Finally, it was time for the public comment period. Only a handful of camp residents had managed to log into the meeting. Each would have three minutes to speak.
“Welcome, Trey,” said Vice Mayor Darcy Paul. “I’m unmuting you now.”
“Hello, can you hear me?” said Trey. The whooshing sound of the traffic next to his tent was audible in the background. “I’m one of the residents here at the encampment,” he said, rather forcefully. The mayor wrinkled his nose. “I want to thank you guys for actually doing something,” Trey continued. “Because it’s greatly needed,” he said, his tone softening a bit. “We’ve all been out here for a long time and it’s not easy. At all.”
A few tents down, Ron, James, and Derek huddled around a screen. “How you doing?” said Bobby to the councilors. “How are y’all?” said Jason.
Many of the campers were satisfied with the city’s offer, but Ron didn’t waste time pointing out the elephant in the Zoom. “I hear a lot of you talking for us, and I don’t appreciate that. We have not been included in any of these conversations.”
He said that some campers were unlikely to accept the motel offer, including himself. “We’re all very different,” he said. “People have different needs.” He suggested that the city come talk to the campers before voting on the plan. “I’d really like you guys to consider working directly with us,” he said. “We are willing to talk to you. We’re educated. We’re very intelligent people. We’re not violent.”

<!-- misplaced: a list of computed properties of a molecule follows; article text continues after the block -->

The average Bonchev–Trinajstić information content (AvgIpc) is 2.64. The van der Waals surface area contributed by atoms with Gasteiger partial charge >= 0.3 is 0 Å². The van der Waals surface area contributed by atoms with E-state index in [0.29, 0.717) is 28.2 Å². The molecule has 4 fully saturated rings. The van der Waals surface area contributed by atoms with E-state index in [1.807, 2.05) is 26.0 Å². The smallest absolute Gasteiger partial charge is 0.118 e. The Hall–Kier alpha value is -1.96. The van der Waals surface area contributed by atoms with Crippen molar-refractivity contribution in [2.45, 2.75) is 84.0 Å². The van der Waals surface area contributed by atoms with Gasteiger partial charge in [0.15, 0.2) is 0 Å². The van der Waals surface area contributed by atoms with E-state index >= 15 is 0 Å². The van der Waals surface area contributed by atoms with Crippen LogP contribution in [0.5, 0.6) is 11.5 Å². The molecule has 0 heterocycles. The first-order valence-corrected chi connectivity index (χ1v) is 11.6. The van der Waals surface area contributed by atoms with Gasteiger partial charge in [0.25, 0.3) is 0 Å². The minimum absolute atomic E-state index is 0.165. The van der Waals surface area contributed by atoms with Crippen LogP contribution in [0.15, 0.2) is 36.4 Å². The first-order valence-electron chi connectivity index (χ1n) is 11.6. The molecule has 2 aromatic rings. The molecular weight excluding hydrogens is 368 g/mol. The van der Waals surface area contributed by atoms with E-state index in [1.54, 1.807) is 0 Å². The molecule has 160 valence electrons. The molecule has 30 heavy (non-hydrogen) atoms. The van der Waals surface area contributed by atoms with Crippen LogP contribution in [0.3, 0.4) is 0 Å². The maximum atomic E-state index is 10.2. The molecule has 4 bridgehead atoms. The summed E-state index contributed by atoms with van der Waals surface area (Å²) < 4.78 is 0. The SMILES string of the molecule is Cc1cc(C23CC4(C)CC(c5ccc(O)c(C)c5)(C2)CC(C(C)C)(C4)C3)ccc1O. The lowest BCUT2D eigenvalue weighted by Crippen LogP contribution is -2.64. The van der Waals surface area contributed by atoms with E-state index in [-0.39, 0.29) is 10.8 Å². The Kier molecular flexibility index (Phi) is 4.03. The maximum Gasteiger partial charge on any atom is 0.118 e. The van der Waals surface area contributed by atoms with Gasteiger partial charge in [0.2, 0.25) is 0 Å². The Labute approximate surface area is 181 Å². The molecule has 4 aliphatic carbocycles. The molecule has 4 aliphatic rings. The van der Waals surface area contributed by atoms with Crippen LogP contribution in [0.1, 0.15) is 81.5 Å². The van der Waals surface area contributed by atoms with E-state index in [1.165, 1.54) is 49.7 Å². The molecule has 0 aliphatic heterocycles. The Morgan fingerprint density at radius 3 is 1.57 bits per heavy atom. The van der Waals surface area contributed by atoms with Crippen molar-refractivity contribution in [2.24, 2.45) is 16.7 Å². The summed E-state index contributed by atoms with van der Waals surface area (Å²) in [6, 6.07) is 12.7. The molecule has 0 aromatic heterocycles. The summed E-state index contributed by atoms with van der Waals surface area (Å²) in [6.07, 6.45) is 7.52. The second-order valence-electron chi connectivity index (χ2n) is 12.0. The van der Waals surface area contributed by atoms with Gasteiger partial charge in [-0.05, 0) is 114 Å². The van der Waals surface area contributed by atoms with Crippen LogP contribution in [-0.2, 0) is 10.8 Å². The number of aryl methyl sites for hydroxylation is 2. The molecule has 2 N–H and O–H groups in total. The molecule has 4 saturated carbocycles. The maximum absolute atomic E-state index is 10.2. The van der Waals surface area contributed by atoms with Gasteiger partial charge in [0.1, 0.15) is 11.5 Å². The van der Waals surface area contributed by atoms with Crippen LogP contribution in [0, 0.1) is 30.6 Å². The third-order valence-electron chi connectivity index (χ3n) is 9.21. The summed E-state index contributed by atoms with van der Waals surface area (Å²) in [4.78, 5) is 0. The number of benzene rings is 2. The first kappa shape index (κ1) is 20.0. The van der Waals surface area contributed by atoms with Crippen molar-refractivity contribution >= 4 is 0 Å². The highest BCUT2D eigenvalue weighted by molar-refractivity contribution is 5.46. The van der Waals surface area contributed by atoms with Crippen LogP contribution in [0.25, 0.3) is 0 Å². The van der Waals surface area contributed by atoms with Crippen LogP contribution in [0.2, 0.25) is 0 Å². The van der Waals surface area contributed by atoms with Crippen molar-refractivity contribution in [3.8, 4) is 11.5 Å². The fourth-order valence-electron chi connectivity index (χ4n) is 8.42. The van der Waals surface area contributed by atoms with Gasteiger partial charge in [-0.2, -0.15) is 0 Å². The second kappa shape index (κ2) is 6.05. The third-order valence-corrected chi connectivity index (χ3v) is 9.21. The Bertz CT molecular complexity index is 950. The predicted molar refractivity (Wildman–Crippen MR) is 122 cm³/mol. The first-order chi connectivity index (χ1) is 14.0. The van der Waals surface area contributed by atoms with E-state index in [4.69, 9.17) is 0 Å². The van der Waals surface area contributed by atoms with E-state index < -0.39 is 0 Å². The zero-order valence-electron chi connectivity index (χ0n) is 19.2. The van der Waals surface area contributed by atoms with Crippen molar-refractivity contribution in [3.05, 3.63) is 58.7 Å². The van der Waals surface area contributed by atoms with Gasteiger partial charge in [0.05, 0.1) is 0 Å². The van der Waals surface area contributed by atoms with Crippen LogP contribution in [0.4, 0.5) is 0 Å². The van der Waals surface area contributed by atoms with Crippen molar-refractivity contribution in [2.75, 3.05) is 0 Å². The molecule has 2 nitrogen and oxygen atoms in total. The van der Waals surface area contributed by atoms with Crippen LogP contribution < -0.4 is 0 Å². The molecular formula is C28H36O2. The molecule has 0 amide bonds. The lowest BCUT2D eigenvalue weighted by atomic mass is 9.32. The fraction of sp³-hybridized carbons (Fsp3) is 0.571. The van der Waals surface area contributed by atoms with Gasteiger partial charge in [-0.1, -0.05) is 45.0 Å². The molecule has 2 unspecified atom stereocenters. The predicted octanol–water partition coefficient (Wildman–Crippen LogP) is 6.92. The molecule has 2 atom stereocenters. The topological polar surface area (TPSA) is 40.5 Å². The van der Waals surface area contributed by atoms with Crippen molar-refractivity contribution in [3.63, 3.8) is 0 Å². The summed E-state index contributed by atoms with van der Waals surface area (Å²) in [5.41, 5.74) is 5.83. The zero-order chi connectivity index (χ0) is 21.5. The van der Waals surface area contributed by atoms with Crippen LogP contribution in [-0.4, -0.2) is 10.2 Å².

Ron’s oration turned philosophical. “A lot of us are out here taking care of the people you lose.” Without the support of the camp, “I’d probably be dead,” he said. “There’s really a lot to think about in this situation.” The mayor took a drink from his mug. “It’s a homeless encampment in front of the largest and most expensive building in” — Ron’s three minutes were up and the vice mayor hit the mute button.
“Thank you, Ron,” he said.
The motion passed unanimously. The next morning, a notice to vacate was posted at each end of the camp. A man from a nonprofit group contracted by the city walked around with a clipboard asking people whether they wanted to move to the motel. Only seven accepted the offer.
Feng, the city manager, had anticipated that this might happen. In addition to the motel, the city was also setting up a new, sanctioned camp, she told me, that would be on a side street away from high-speed traffic. Anyone willing to move there would get a new tent and sleeping bag. Several local companies were chipping in to help pay for the motel and the new camp. Apple was not one of them.
Nonetheless, the company would finally be forced to confront the homeless encampment. The newly sanctioned homeless camp was located in a small city-owned parking lot, just a few feet from one of Apple’s off-campus office buildings. Apple Park was just a block away. “Apple is not happy with me,” Feng told me when we spoke in November. “But that’s too bad.”